Chronic fatigue syndrome is sometimes dismissed as depression, but the two illnesses have very different effects on people's mental abilities.
Most people, whether healthy or depressed, can improve their performance on a memorization test by using cues. But cues are largely worthless to CFS patients, suggesting a diminished ability to form new memories.
A depressed person can handle a brief interruption when trying to memorize something. CFS patients' performance suffers six times as much from the interruption.
When asked to predict how they'll do on a cognitive test, depressed people tend to underestimate their abilities, but CFS patients tend to overestimate theirs.
Many patients in the CFS movement know the story of Murphy. Murphy was a seven-pound white Maltese. At the age of 5 1/2, the dog started to gain weight and turned into a picky eater Over a period of two years, Murphy became terribly lethargic and his Iymph nodes got so tender that he winced when he was touched. Eventually his owners, Reed and Gloria Baker of Riverside, Calif., had him put to sleep.
Gloria Baker suffered from chronic fatigue syndrome. Murphy got sick about two years after she did. And because routine tests showed that she and the dog shared several blood abnormalities, researchers performed a full immunologic analysis once the dog was dead. Oddly enough, Murphy tested positive for the newly identified HHV-6, a herpes virus that Baker was also fighting.
There may be nothing to such stories, but so many CFS patients mention having sick pets that one researcher, Dr. Paul Cheney, has conducted a survey to gauge the phenomenon. He will discuss his findings this month at a CFS conference in Charlotte, N.C. In Britain, a wave of bovine spongiform encephalopathy, better known as mad-cow disease, has led patients to wonder whether CFS is somehow related to that phenomenon. Most experts doubt that a single infectious agent is making people and animals sick; viruses tend to be highly adapted to one species or another. But because the illness is still such an enigma, the possibility can't yet be ruled out.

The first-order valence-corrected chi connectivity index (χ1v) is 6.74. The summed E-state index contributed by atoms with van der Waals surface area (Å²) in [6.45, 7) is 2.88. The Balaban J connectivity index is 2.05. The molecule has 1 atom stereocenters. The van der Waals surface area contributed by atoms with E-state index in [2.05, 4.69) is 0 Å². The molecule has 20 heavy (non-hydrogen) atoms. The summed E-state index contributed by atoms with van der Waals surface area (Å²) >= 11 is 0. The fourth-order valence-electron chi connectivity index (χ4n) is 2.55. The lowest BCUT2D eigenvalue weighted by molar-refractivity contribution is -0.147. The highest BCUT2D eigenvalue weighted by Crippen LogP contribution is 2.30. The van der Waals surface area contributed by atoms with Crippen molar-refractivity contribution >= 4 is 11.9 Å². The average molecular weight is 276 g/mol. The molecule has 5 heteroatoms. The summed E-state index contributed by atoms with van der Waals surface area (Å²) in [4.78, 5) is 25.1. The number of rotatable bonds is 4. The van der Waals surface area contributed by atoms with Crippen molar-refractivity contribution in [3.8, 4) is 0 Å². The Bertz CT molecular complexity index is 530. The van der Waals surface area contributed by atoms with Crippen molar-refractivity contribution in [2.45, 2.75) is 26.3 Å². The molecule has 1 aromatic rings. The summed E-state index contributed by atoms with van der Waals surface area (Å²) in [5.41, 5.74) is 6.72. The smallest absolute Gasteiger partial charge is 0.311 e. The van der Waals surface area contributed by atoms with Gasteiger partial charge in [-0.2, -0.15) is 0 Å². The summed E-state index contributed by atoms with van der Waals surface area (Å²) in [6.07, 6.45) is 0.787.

After 11 years, Marc Iverson is used to being sick. No longer able to hold a regular job, even to plan a day in advance, he does what he can to help other sufferers. As president of the 10,000-member CFIDS Association, a national patients' group based in Charlotte, N.C., Iverson often works by phone, from his bed. "The original script for my life was shredded," he says, "but the new one isn't so bad."
At 27, Iverson was a Yuppie superachiever. He had sailed through Colgate, Wharton and Harvard and become a vice president at BarclaysAmerican. Suddenly, in the fall of 1979, his energy evaporated. He got vertigo. He couldn't remember things. All that came of four trips to the Mayo Clinic and a month in a psychiatric ward was a mountain of medical bills. The CFIDS Association was born in 1987, when Iverson started meeting with other local sufferers. The association and its sister organization, the San Francisco-based CFIDS Foundation, have since found a global constituency. The association publishes the quarterly CFIDS Chronicle, and members have funded $400,000 in research. Says Iverson, "They have no other way of fighting back."